Card games have a very long and varied history and there is certainly no single narrative that can quite encompass them all. For example, tarot cards may have evolved from playing cards, but they have an entirely different meaning within the context of history. At one point, tarot cards were considered an expensive gift for a royal wedding, something that the couple would put on display like they would a tapestry or portrait. By the same note, playing cards used to look very different and had a much more limited use than they do today.
Few Uncommon Card Games to Keep in Mind
Crosswords are definitely about non-linear thinking, so it is important to have intimate knowledge of the subjects involved. Card games are no different, so here’s a little trivia to expand your vocabulary and give you more possible solutions the next time a similar clue comes up. Who knows when you’ll need to know the ins and outs of the card game Guts or Pedro!
Gin – A Two-Player Game
Better known as Gin Rummy, this is a lesser-known version that might be the answer to your crossword clue. Gin was created in 1909 by Elwood T. Baker and his son C. Graham Baker. Gin Rummy is a two-player game where the objective is to earn as many points as possible, usually under the limit of 100. The word “gin” comes from a specific method of play, a bit like a straight flush in poker, where all 10 cards in a player’s hand form an acceptable “meld” (a set of three or more matching cards, sometimes the same suit and number, sometimes in ascending order).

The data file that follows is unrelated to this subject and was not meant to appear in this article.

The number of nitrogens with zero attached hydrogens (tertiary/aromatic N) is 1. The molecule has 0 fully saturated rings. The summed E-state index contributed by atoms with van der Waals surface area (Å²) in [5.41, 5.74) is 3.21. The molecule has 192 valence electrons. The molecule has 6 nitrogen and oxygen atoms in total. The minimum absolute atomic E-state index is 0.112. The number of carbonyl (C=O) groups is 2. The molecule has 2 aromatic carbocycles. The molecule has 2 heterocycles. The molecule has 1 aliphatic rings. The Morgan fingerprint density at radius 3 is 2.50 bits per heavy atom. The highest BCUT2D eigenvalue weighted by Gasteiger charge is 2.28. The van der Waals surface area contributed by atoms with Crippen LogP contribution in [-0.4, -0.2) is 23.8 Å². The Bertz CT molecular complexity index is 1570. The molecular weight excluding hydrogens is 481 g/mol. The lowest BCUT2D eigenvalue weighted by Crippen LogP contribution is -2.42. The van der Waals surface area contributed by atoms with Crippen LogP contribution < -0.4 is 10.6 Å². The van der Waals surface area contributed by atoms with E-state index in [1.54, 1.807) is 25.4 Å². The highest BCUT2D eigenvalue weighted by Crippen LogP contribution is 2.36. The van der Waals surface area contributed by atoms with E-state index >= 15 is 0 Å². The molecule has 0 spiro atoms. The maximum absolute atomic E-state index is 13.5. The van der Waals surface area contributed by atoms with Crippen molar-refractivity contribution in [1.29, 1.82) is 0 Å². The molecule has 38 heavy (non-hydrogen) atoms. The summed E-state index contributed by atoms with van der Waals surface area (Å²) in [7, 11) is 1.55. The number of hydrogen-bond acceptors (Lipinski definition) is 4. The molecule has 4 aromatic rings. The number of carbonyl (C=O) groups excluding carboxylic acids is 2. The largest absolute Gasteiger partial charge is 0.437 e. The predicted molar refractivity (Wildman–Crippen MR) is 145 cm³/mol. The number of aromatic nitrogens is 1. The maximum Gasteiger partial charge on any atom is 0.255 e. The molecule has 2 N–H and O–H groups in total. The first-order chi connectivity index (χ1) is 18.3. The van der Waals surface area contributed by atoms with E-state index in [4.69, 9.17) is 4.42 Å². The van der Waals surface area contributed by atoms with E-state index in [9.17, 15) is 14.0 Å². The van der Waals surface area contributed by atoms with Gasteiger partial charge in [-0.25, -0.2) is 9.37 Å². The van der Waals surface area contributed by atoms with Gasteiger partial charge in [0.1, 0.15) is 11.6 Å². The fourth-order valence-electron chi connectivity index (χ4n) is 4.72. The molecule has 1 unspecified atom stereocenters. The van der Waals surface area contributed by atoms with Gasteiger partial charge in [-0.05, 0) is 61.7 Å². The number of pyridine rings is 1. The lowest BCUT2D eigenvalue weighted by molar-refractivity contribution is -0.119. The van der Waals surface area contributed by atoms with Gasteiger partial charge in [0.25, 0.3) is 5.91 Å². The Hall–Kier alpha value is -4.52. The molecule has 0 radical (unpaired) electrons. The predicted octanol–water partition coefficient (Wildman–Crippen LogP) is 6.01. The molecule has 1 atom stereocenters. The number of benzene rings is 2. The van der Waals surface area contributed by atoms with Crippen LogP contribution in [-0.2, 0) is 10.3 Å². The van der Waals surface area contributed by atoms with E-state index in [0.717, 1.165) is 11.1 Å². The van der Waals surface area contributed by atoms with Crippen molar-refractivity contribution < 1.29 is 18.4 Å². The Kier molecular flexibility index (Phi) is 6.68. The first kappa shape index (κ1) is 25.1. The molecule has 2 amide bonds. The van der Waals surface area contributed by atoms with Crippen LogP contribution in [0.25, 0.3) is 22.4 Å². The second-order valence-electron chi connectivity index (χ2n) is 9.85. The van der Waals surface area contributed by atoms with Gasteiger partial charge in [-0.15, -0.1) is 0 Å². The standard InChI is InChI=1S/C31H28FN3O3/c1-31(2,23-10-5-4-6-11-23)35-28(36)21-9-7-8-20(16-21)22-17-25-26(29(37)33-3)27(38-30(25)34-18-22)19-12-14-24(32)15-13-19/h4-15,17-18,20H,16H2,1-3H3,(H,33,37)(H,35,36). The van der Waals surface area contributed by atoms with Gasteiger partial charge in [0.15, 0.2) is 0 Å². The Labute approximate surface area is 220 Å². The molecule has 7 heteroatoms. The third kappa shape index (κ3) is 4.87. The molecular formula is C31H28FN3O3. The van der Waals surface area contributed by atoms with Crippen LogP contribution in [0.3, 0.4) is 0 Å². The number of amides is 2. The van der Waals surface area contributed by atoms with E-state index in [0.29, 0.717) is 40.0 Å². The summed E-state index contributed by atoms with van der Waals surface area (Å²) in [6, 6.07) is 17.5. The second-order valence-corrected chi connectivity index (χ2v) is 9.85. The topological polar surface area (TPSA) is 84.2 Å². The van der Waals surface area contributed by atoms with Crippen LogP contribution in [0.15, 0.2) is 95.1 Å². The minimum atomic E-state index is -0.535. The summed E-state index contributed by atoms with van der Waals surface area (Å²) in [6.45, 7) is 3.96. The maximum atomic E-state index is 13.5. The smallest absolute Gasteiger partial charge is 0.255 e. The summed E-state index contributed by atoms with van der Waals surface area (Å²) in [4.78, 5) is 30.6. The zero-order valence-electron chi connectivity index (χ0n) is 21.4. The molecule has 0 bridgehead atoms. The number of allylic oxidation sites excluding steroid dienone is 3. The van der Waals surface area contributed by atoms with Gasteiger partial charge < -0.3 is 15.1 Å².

Loo – Also Known as Lanterloo
Also known as Lanterloo, Loo is a trick-taking game dating back to 17th century and is considered one of the forefathers of All Fours, a similar card game of Dutch origin. Card games are considered trick-taking games when there is a finite number of rounds and the winner is determined by whoever manages to take the trick (or particular card in a pattern).
The word “Loo” is a nonsense word derived from French, meaning “fiddlesticks”. Though to be fair, it can mean just about anything you want it to. In the context of the card game, however, to be “Looed” is a fail state where the player failed to make a particular move.
Guts – A Poker-Like Card Game
Guts is one of the many Poker-like games still played today. The game begins with a shared pot, dealing in a series of 2 – 4 cards as the game goes on. The hands are ranked much like the ones in Poker, depending on suit, number, and face card. The gamble, as it were, comes as each player judges their hand high-ranking enough to risk staying in the game, or opting out. Unlike Poker, Guts is not turn-based, but rather every player decides their status at the same time until only one player remains.
Faro, Pharaoh or Farobank – All the Same Game
Also known as Pharaoh or Farobank, Faro is a late 17th-century card game. Unlike Loo, Faro revolves around gambling and requires several players, including one to play the banker (or dealer). In order to win, your hand must match those turned up by the banker at the end of the round. Though Faro was wildly popular in the 1800s due to how easy it is to learn and play, the game was eventually replaced by Poker in the early 20th century.